Jazz arranger Sebesky really pulled out more than the kitchen sink (like, lotsa electronics and studio gimmickry) to make this album the older generation trip it was bound to be. Now my folks woulda thought that the jazzed up arrangements of various hits and classical tuneage to be either outright blasphemy or just more of that hippie kid stuff, but I'm sure there were more'n a few aging hipsters out there willing to dig into the e-zy listening mode of everything from "Lady Madonna" to  a version of "Mr. Tambourine Man" that sounded like something outta an occult Joe Meek nightmare. Those of you still into that RE-SEARCH incredibly strange music gig'll just love it, but why did I feel like I was locked inside some swinging bachelor pad after his date walked out in a huff and he hadda resign himself to the bathroom with a towel and an issue of NATIONAL GEOGRAPHIC?
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KURT RUSSELL CD-r burn (originally on Capitol Records)

's funny, but I was just gazing upon the latest INQUIRER cover at the supermarket with alla the hot scoop about Russell and Goldie Hawn splitskying after like thirty-four years of connubial common law bliss and here I find this obscuro teenybopper longplay inna mail! I wonder if this attempt to capture the late-sixties teenage gal heart throb market had anything to do with the breakup but I dunno...I guess that Russell, riding high on a slew of Walt Disney teenbo features, was ripe for picking as far as these kinda discs go, but with his irritating high-pitched voice and lackluster arrangements on a variety of already hits of the day you can tell why this one swirled down in flames. Maybe if he had a Filmation Saturday morn cartoon series on ABC...
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Richard H. Kirk-VIETSONG CD-r burn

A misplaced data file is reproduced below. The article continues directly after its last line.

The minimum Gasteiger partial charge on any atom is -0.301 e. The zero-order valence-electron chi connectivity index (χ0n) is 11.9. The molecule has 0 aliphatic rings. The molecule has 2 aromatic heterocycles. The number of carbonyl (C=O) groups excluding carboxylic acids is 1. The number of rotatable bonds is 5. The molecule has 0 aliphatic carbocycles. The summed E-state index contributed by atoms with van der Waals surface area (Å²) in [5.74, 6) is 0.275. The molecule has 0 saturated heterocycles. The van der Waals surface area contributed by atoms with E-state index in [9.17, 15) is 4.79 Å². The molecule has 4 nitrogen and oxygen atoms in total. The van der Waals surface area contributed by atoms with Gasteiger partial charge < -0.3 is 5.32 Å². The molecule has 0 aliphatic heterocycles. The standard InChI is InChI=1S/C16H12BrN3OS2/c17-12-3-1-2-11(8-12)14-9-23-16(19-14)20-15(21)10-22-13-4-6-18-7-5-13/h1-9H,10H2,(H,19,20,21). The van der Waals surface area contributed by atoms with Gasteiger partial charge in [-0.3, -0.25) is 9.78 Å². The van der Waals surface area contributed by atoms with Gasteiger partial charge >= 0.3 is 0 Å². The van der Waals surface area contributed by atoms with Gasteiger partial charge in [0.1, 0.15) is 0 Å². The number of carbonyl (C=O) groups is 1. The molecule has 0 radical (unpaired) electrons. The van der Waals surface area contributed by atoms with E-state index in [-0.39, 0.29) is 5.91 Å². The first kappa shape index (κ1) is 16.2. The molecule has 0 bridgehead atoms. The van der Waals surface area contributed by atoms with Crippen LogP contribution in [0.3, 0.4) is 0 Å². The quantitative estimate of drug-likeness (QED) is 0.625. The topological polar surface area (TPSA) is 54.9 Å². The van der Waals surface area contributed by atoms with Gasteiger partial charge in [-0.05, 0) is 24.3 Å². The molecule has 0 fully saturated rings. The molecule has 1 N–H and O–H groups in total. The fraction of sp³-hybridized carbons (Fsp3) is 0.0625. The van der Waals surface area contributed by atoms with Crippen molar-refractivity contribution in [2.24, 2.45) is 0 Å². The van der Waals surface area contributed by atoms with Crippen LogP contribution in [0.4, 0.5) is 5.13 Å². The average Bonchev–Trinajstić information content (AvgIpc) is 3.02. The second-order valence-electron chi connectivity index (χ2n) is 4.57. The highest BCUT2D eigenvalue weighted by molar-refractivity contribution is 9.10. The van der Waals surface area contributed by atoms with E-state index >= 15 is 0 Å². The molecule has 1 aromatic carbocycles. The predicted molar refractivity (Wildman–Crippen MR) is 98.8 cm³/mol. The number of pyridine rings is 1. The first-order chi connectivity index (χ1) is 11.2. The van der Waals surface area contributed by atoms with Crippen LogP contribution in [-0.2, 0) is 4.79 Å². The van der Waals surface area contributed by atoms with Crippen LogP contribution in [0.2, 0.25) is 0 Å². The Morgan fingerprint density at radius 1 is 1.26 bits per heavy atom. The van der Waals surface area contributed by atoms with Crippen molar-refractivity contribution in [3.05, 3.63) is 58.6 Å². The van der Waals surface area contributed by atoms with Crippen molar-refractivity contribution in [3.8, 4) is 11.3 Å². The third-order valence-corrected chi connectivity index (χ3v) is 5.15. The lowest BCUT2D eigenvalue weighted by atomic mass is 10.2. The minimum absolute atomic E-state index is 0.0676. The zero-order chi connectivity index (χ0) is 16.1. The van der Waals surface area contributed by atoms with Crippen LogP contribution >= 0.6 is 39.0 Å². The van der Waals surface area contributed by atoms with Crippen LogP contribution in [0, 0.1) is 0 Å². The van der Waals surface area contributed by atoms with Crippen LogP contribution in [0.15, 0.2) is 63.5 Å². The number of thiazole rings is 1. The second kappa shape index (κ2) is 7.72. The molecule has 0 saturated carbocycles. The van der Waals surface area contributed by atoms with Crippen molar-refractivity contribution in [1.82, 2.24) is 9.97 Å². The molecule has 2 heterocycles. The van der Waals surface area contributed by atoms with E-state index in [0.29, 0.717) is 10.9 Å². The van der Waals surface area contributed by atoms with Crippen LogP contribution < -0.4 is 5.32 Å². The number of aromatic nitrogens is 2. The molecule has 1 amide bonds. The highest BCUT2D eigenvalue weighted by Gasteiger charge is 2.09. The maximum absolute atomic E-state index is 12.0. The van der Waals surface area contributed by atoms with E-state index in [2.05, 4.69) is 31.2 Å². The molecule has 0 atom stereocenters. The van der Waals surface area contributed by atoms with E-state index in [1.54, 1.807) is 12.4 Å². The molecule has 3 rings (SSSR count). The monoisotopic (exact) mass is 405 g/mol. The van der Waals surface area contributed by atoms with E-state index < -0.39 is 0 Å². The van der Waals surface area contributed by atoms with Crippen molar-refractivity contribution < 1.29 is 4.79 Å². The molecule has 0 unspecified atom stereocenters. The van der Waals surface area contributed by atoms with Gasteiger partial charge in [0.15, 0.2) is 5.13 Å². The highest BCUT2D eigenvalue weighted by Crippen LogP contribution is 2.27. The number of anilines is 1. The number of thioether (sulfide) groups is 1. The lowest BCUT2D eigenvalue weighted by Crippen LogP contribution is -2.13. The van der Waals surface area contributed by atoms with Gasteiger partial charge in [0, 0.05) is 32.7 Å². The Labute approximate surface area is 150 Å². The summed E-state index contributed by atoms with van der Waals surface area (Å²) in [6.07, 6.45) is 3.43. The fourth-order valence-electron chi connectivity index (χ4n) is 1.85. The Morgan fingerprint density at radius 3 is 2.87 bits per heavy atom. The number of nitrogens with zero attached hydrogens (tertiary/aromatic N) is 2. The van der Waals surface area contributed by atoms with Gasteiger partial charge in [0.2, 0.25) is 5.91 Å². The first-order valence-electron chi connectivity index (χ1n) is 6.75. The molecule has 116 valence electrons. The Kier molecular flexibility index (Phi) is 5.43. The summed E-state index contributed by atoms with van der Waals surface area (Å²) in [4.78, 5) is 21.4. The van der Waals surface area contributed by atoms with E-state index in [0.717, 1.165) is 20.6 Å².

A solo project dating from '76 which doesn't convey much of the terror or atonal beauty that Cabaret Voltaire excelled in, at least until the eighties rendered them dance music for people who are about as coordinated as Clarabell the Clown. Still an interesting woosh for those of you who were entranced by the thought of electronic music whether it be of the amped up self-generating Velvet Underground variety or the doo-doo putzying around on a stylophone. Needs more dimension to it but I guess the rest of the band were holidaying somewhere and like Kirk couldn't remain idle for that long a period of time!
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UNIVERSE CD-r burn (originally on Experience Records, Norway)

If you thought that rock 'n roll was a rare commodity in early-seventies Ameriga you don't know that half of it. Other nations suffered from the curse of rancid music if this particularly putrid platter is any indication. I really can't describe to you the utter nada that this group exudes in their quest to take already tired moves from a variety of US and British acts and translate them into an even duller mode. And William Burroughs thought the Danes were a bunch of bores!
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The Primitives-BLOW-UP CD-r burn (originally on Arc Records, Italy)